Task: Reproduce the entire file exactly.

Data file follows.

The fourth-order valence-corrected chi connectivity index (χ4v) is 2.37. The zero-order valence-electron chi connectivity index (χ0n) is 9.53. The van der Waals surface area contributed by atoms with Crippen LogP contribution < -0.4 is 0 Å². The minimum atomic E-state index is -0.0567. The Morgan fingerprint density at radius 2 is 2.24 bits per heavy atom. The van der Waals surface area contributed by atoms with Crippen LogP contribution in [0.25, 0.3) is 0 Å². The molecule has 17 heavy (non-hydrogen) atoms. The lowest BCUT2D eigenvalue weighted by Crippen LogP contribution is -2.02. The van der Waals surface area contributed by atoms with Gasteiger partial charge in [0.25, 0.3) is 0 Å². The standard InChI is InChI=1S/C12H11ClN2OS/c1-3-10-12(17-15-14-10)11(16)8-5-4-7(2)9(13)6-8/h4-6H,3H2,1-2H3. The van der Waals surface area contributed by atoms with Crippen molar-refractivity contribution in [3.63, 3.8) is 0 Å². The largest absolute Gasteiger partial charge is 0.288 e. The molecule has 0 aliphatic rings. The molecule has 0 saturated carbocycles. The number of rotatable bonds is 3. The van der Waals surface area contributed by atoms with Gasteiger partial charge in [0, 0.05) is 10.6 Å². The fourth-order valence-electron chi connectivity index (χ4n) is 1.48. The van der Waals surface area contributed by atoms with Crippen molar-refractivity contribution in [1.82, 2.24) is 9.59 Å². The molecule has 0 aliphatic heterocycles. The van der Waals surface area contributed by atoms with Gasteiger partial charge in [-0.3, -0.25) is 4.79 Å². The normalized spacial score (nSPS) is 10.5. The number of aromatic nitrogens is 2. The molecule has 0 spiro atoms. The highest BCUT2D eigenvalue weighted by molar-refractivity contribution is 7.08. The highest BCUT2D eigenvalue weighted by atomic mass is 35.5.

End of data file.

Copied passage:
The fourth-order valence-corrected chi connectivity index (χ4v) is 2.37. The zero-order valence-electron chi connectivity index (χ0n) is 9.53. The van der Waals surface area contributed by atoms with Crippen LogP contribution < -0.4 is 0 Å². The minimum atomic E-state index is -0.0567. The Morgan fingerprint density at radius 2 is 2.24 bits per heavy atom. The van der Waals surface area contributed by atoms with Crippen LogP contribution in [0.25, 0.3) is 0 Å². The molecule has 17 heavy (non-hydrogen) atoms. The lowest BCUT2D eigenvalue weighted by Crippen LogP contribution is -2.02. The van der Waals surface area contributed by atoms with Gasteiger partial charge in [0.25, 0.3) is 0 Å². The standard InChI is InChI=1S/C12H11ClN2OS/c1-3-10-12(17-15-14-10)11(16)8-5-4-7(2)9(13)6-8/h4-6H,3H2,1-2H3. The van der Waals surface area contributed by atoms with Crippen molar-refractivity contribution in [3.63, 3.8) is 0 Å². The largest absolute Gasteiger partial charge is 0.288 e. The molecule has 0 aliphatic rings. The molecule has 0 saturated carbocycles. The number of rotatable bonds is 3. The van der Waals surface area contributed by atoms with Gasteiger partial charge in [0, 0.05) is 10.6 Å². The fourth-order valence-electron chi connectivity index (χ4n) is 1.48. The van der Waals surface area contributed by atoms with Crippen molar-refractivity contribution in [1.82, 2.24) is 9.59 Å². The molecule has 0 aliphatic heterocycles. The van der Waals surface area contributed by atoms with Gasteiger partial charge in [-0.3, -0.25) is 4.79 Å². The normalized spacial score (nSPS) is 10.5. The number of aromatic nitrogens is 2. The molecule has 0 spiro atoms. The highest BCUT2D eigenvalue weighted by molar-refractivity contribution is 7.08. The highest BCUT2D eigenvalue weighted by atomic mass is 35.5.